2005 Technical Achievement Award

2008 Technical Achievement Award

The recipient of the 2008 Technical Achievement Award was the late Dr. Larry E. Hochreiter. The award citation reads "In recognition of his significant contributions toward advancing the knowledge of thermal hydraulics phenomena and for his impact on the thermal hydraulics community as a researcher and educator promoting technical excellence and nurturing next generation nuclear engineers".
Hochreiter's long career in nuclear engineering safety included serving as Westinghouse's safety analysis technical expert on the 1979 Three Mile Island accident and directing a Westinghouse analysis of the accident for the President's Commission on TMI. He directed Westinghouse's analysis team on the Zion/Indian Point 60-day study for severe accidents and initiated Westinghouse's efforts in severe accidents. In 1986, as a consulting engineer for Westinghouse, he directed engineers in developing a model for the Chernobyl RBMK reactor and performed independent calculations to verify the actual Chernobyl accident sequence.
He was instrumental in directing Westinghouse's Full Length Emergency Core Heat Transfer-Systems Effects And Separate Effects tests program. The research and data resulting from that program continues to be regularly cited in emerging research and the qualifcation of thermal-hydraulic computer codes. He has worked on safety issues for Westinghouse's Pressurized Water Reactors and Boiling Water Reactors and consulted with the Westinghouse Savannah River Company and the Westinghouse Naval Division. His collaboration partners included the U.S. Nuclear Regulatory Commission, Electric Power Research Institute, Bettis Atomic Power Laboratory and many companies in the industry. He was a current member of a governor's panel overseeing an inspection of the Vermont Yankee Nuclear Plant, Vernon, Vt.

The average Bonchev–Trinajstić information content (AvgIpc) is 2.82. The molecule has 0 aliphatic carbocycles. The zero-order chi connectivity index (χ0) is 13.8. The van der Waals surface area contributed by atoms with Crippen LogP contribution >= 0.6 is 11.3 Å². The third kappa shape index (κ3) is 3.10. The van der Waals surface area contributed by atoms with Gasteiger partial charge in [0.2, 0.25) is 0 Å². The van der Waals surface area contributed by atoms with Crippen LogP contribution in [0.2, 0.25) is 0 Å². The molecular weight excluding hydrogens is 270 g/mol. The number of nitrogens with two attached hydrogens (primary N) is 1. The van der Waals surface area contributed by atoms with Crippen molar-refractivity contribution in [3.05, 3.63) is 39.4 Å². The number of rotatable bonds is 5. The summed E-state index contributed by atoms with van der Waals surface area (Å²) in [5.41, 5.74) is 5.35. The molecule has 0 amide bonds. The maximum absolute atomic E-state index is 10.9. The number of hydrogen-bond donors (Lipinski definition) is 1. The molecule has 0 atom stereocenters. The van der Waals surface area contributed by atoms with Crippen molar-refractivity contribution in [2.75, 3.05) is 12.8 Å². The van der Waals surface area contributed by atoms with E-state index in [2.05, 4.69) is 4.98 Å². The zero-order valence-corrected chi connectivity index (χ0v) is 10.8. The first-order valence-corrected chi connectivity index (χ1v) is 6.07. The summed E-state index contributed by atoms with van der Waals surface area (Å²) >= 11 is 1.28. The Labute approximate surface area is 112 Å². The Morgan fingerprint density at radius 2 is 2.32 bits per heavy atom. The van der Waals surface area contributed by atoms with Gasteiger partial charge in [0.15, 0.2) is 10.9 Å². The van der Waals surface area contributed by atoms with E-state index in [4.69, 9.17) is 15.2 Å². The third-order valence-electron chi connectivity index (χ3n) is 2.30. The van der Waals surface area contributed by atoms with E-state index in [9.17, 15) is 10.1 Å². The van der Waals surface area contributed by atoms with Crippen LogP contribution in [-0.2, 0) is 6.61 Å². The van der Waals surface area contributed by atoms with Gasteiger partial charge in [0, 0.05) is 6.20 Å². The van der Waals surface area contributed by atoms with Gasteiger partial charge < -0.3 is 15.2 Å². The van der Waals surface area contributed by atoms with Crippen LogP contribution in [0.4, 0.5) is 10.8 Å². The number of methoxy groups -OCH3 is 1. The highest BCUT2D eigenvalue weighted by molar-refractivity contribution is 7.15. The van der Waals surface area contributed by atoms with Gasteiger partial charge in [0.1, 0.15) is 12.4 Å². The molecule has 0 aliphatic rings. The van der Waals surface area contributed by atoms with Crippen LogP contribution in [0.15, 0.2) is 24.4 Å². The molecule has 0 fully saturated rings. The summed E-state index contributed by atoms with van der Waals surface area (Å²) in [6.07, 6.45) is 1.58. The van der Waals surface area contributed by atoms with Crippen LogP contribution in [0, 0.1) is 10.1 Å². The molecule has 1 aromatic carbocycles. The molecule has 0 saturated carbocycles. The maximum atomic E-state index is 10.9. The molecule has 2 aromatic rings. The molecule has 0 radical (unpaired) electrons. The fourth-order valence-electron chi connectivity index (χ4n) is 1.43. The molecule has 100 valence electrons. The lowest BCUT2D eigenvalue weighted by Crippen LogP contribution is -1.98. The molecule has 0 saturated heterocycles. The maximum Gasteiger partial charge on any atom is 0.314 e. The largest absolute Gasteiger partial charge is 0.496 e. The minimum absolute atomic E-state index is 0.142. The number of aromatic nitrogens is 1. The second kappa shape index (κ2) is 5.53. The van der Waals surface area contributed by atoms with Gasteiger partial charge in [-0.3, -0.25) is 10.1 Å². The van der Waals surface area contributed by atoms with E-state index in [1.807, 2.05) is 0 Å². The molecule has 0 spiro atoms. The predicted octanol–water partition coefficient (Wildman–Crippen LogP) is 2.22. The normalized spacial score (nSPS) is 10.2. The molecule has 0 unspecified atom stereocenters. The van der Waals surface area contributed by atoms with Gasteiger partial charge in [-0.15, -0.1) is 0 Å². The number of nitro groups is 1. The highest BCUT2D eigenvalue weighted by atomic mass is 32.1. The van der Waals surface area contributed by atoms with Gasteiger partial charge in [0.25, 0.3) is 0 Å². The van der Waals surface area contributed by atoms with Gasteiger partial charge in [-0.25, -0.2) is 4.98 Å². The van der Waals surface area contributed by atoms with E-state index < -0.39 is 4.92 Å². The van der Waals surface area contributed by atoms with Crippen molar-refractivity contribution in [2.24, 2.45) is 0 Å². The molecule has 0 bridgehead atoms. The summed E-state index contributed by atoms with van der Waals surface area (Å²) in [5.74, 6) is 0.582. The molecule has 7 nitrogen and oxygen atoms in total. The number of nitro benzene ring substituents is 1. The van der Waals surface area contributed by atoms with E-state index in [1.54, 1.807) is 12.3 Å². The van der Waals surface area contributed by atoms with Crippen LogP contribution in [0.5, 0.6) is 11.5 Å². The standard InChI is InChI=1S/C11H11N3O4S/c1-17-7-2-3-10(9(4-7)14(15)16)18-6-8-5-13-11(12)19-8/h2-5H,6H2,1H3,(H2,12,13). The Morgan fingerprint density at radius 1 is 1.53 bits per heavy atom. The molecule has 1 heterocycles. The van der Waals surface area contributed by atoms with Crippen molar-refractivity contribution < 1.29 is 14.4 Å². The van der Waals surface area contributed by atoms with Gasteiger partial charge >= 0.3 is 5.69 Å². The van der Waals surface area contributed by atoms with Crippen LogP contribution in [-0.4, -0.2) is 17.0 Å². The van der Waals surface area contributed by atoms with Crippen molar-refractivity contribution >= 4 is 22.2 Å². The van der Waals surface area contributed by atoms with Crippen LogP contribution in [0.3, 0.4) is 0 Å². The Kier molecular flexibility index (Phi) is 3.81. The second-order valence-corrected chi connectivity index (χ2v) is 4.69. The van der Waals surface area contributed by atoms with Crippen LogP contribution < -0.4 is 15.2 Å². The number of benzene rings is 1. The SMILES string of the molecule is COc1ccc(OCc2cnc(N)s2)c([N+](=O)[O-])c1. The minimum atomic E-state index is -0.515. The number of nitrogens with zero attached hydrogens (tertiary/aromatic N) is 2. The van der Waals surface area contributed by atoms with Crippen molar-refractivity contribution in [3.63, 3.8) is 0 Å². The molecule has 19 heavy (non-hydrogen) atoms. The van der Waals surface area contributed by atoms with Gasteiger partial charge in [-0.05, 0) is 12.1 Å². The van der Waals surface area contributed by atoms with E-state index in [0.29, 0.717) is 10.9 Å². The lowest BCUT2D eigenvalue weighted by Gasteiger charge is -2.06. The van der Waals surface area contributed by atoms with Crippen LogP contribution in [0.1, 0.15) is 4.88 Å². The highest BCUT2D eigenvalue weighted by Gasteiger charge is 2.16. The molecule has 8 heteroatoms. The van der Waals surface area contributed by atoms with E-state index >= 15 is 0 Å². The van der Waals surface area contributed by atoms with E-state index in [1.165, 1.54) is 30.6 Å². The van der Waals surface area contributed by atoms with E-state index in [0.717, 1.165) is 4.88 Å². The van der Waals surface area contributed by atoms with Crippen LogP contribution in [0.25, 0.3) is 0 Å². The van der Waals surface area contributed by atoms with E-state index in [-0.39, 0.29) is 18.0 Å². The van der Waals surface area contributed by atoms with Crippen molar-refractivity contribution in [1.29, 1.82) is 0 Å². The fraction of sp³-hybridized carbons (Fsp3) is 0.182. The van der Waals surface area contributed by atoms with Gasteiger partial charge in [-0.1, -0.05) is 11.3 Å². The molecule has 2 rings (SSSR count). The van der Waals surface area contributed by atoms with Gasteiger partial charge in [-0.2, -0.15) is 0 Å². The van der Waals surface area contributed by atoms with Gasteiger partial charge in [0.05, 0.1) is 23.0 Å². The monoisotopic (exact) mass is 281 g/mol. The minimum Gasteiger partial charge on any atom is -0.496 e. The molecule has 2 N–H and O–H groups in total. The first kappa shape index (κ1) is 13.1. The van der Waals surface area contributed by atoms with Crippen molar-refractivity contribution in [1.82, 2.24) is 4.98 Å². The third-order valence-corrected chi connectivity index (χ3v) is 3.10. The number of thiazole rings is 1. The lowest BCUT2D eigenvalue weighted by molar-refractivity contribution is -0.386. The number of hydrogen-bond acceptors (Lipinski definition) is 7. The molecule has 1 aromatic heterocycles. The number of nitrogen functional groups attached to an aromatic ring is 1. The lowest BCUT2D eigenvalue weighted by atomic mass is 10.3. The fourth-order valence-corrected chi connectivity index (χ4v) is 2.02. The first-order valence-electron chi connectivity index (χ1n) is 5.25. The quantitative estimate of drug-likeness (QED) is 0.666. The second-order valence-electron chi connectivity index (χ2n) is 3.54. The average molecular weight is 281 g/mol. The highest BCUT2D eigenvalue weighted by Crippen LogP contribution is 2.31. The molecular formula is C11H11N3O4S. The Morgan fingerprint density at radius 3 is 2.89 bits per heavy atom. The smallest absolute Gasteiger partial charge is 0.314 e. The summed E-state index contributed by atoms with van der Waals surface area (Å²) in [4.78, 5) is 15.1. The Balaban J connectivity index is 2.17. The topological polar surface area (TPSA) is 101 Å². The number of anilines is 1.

Hochreiter joined Westinghouse in 1971 as senior engineer at the Westinghouse Electric Corporation and became manager of Safeguards Development in 1972. He was appointed advisory engineer in 1977 and consulting engineer in 1985, both of which were management positions that focused on technical issues.
In 1986, as an adjunct professor, Hochreiter began teaching graduate courses in the Penn State/Westinghouse mechanical engineering program at the Monroeville Center, through the University's first extended degree program in nuclear engineering, and at the University Park campus. In 1994, he initiated a second master's degree program at the center. He joined Penn State's nuclear engineering department in 1997 as professor of nuclear and mechanical engineering, teaching undergraduate and graduate students.
His research at the university focused on thermal-hydraulic modeling of nuclear power plants, reactor safety analysis and experimental studies of two-phase flow and heat transfer. He created a state-of-the-art reflood heat transfer facility where Penn State graduate students could carry out a variety of experiments in heat transfer, convective steam cooling and steam cooling with droplet injection.